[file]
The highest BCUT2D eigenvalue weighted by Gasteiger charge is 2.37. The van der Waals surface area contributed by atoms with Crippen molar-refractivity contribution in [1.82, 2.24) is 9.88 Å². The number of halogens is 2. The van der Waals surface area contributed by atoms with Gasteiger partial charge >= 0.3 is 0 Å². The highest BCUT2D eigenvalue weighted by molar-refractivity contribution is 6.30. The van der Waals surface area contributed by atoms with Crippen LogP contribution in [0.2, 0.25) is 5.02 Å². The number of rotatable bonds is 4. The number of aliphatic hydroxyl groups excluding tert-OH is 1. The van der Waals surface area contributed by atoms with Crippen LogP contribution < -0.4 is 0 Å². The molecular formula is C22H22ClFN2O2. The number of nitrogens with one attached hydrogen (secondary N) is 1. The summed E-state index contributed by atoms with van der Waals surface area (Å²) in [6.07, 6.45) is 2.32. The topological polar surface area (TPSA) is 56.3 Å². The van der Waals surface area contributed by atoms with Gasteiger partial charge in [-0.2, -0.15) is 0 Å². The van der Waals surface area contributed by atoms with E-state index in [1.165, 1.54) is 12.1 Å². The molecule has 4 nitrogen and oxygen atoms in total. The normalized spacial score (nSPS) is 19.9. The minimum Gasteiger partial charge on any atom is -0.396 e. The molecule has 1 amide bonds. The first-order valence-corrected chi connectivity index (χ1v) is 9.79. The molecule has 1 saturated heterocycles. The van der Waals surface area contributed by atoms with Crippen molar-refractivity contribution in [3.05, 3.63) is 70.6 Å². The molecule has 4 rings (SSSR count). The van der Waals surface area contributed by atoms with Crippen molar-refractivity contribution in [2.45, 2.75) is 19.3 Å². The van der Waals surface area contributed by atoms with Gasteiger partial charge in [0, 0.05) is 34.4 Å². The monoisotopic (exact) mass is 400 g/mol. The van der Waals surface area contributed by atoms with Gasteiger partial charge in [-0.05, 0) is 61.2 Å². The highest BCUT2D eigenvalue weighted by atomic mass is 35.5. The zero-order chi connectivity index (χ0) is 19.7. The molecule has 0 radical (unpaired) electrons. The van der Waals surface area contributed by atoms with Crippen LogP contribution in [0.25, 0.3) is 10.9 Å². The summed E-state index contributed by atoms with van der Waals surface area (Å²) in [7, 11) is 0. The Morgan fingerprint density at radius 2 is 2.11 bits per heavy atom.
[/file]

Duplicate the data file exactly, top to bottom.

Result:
The highest BCUT2D eigenvalue weighted by Gasteiger charge is 2.37. The van der Waals surface area contributed by atoms with Crippen molar-refractivity contribution in [1.82, 2.24) is 9.88 Å². The number of halogens is 2. The van der Waals surface area contributed by atoms with Gasteiger partial charge >= 0.3 is 0 Å². The highest BCUT2D eigenvalue weighted by molar-refractivity contribution is 6.30. The van der Waals surface area contributed by atoms with Crippen LogP contribution in [0.2, 0.25) is 5.02 Å². The number of rotatable bonds is 4. The number of aliphatic hydroxyl groups excluding tert-OH is 1. The van der Waals surface area contributed by atoms with Crippen LogP contribution < -0.4 is 0 Å². The molecular formula is C22H22ClFN2O2. The number of nitrogens with one attached hydrogen (secondary N) is 1. The summed E-state index contributed by atoms with van der Waals surface area (Å²) in [6.07, 6.45) is 2.32. The topological polar surface area (TPSA) is 56.3 Å². The van der Waals surface area contributed by atoms with Gasteiger partial charge in [-0.2, -0.15) is 0 Å². The van der Waals surface area contributed by atoms with E-state index in [1.165, 1.54) is 12.1 Å². The molecule has 4 nitrogen and oxygen atoms in total. The normalized spacial score (nSPS) is 19.9. The minimum Gasteiger partial charge on any atom is -0.396 e. The molecule has 1 amide bonds. The first-order valence-corrected chi connectivity index (χ1v) is 9.79. The molecule has 1 saturated heterocycles. The van der Waals surface area contributed by atoms with Crippen molar-refractivity contribution in [3.05, 3.63) is 70.6 Å². The molecule has 4 rings (SSSR count). The van der Waals surface area contributed by atoms with Crippen molar-refractivity contribution in [2.45, 2.75) is 19.3 Å². The van der Waals surface area contributed by atoms with Gasteiger partial charge in [0, 0.05) is 34.4 Å². The monoisotopic (exact) mass is 400 g/mol. The van der Waals surface area contributed by atoms with Gasteiger partial charge in [-0.05, 0) is 61.2 Å². The highest BCUT2D eigenvalue weighted by atomic mass is 35.5. The zero-order chi connectivity index (χ0) is 19.7. The molecule has 0 radical (unpaired) electrons. The van der Waals surface area contributed by atoms with Crippen LogP contribution in [0.25, 0.3) is 10.9 Å². The summed E-state index contributed by atoms with van der Waals surface area (Å²) in [7, 11) is 0. The Morgan fingerprint density at radius 2 is 2.11 bits per heavy atom.